Data on ability to speak English were obtained from the 2000 US Census long-form questionnaire. Respondents who reported that they spoke a language other than English were asked to indicate their ability to speak English in one of the following categories: "Very well," "Well," "Not well," or "Not at all."
The data on ability to speak English represent the person's own perception about his or her own ability to speak English.
The following table provides examples of the languages included in each category listed on the Hillsborough Community Atlas.
|Spanish||Spanish and Spanish Creole languages|
|Other Indo-European languages||French(French, Cajun, Patois)|
|French Creole, Haitian Creole|
|Portuguese and Portuguese Creole|
|Other West Germanic languages (Dutch, Pennsylvania Dutch, Afrikaans)|
|Scandinavian languages (Danish, Norwegian, Swedish)|
|Serbo-Croatian(Serbo-Croatian, Croatian, Serbian)|
|Other Slavic languages (Czech, Slovak, Ukrainian)|
|Other Indic languages (Bengali, Marathi, Punjabi, Romany)|
|Other Indo-European languages (Albanian, Gaelic, Lithuanian, Rumanian)|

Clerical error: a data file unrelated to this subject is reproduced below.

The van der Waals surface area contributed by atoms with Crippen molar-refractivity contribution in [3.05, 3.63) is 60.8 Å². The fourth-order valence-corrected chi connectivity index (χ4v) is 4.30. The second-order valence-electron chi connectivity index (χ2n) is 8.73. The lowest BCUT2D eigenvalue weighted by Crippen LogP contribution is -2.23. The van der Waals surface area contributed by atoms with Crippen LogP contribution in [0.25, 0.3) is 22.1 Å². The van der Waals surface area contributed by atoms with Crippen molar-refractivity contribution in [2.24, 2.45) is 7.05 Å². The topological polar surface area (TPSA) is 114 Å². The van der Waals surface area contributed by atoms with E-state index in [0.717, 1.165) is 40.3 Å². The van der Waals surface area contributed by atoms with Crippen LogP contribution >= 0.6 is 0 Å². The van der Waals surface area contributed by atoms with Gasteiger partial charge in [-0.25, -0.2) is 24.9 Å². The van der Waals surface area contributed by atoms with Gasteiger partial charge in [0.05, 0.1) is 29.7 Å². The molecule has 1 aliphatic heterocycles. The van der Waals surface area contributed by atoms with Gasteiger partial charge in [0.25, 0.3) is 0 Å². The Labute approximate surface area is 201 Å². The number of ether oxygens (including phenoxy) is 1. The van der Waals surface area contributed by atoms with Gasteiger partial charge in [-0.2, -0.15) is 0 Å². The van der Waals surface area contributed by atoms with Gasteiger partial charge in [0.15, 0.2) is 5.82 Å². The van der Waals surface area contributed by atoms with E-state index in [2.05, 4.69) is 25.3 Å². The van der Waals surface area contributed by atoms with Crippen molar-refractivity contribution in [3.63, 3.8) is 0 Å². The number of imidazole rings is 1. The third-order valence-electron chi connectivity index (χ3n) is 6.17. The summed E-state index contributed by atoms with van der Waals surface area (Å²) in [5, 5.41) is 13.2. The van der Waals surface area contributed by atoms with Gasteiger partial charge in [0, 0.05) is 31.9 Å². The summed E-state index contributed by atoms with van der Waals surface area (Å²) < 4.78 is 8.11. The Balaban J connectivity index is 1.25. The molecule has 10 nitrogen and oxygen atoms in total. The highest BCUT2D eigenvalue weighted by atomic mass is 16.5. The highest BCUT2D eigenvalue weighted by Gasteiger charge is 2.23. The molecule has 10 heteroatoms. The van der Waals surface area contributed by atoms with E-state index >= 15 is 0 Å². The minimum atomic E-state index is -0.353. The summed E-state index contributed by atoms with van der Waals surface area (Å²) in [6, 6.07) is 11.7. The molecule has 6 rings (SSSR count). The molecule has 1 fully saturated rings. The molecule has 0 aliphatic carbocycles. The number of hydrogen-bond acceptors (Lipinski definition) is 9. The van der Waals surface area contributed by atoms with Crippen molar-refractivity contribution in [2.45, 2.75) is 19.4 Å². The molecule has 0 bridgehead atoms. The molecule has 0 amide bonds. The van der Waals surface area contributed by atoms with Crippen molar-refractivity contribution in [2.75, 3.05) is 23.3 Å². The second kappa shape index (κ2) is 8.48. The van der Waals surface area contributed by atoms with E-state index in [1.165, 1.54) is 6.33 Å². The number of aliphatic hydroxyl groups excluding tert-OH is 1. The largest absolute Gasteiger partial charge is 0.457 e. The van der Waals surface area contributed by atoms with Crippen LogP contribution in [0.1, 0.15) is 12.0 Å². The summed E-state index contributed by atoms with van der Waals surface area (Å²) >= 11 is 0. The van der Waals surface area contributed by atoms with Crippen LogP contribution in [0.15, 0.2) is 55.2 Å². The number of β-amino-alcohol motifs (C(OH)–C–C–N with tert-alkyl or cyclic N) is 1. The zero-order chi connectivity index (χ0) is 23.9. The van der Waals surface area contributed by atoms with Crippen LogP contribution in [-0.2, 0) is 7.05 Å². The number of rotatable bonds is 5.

|Asian and Pacific Island languages||Chinese(Cantonese, Formosan, Mandarin)|
|Other Asian languages (Dravidian languages such as Malayalam, Telugu, Tamil, Turkish)|
|Other Pacific Island languages (Chamorro, Hawaiian, Ilocano, Indonesian, Samoan)|
In recent years, there has been an increase in the percentage of U.S. residents who primarily speak a language other than English. According to the 2000 census, 47.0 million (18 percent) of the 262.4 million people aged 5 years and older spoke a language other than English at home. This percentage increased from 14 percent in 1990 and from 11 percent in 1980.
In 2000, approximately 4.5 percent of the U.S. population could have been considered linguistically isolated due to their inability to speak English well. Among certain subpopulations, however, the percentage of people who said they spoke English less than very well was high: 51 percent of individuals spoke an Asian or Pacific Island language, 49 percent spoke Spanish, and 34 percent spoke another Indo-European language. The types of languages spoken within linguistically isolated households across the United States vary by region.
The language barrier between individuals who speak English "not well" or "not at all" and the general population may pose a barrier to receipt of medical and social services. The inability to speak English well can also slow down immigrants' process of adjustment to the new society that they had entered. Finally, low English proficiency can limit students' acquisition of English or mastery of academic content.
This data is collected and reported as part of the 2000 U.S. Census.